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Why Are People Working Longer in the Netherlands?

Adriaan Kalwij, Arie Kapteyn, Klaas de Vos


This chapter is a preliminary draft unless otherwise noted. It may not have been subjected to the formal review process of the NBER. This page will be updated as the chapter is revised.

Chapter in forthcoming NBER book Social Security Programs and Retirement around the World: Working Longer, Courtney Coile, Kevin Milligan, and David Wise, editors
Forthcoming from University of Chicago Press
in NBER Book Series - International Social Security

Labor force participation at older ages has been rising in the Netherlands since the mid-nineteen-nineties. Reforms of the social security and pension systems have often been put forward as main explanations for this rise. However, participation rates above the normal retirement age of 65 have almost tripled for men and quadrupled for women despite the fact that at those ages reforms are unlikely to have had much impact. This suggests other factors may have played an important role in this rise as well. In addition to the effects of reforms in social security and pension systems, this chapter examines the importance for men’s labor force participation at older ages of improved health, increased levels of education, and differences in skills across cohorts, as the older cohorts moved into retirement, such that workers’ characteristics better matched labor demand. These changes on the labor supply side are likely to have contributed to the observed changes since the mid-nineteen-nineties and to have had a large independent impact on men’s labor force participation at older ages.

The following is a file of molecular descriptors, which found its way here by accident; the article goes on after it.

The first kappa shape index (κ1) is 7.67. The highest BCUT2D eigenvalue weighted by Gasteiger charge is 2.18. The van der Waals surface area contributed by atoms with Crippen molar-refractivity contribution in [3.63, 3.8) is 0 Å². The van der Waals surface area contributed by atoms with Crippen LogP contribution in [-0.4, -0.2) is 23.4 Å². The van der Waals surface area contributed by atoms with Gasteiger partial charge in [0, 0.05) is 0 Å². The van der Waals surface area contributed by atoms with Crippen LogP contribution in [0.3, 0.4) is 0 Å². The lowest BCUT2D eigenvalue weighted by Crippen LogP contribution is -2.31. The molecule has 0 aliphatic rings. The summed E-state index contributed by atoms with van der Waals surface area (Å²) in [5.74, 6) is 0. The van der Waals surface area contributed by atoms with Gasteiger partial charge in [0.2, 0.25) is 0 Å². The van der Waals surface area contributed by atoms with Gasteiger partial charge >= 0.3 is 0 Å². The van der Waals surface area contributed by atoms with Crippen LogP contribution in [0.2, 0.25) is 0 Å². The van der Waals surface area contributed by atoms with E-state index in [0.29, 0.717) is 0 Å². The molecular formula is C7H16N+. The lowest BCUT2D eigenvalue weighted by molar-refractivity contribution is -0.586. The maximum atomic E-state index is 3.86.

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This chapter is a revision of the earlier NBER working paper w24636, Why are People Working Longer in the Netherlands?, Adriaan Kalwij, Arie Kapteyn, Klaas de Vos
 
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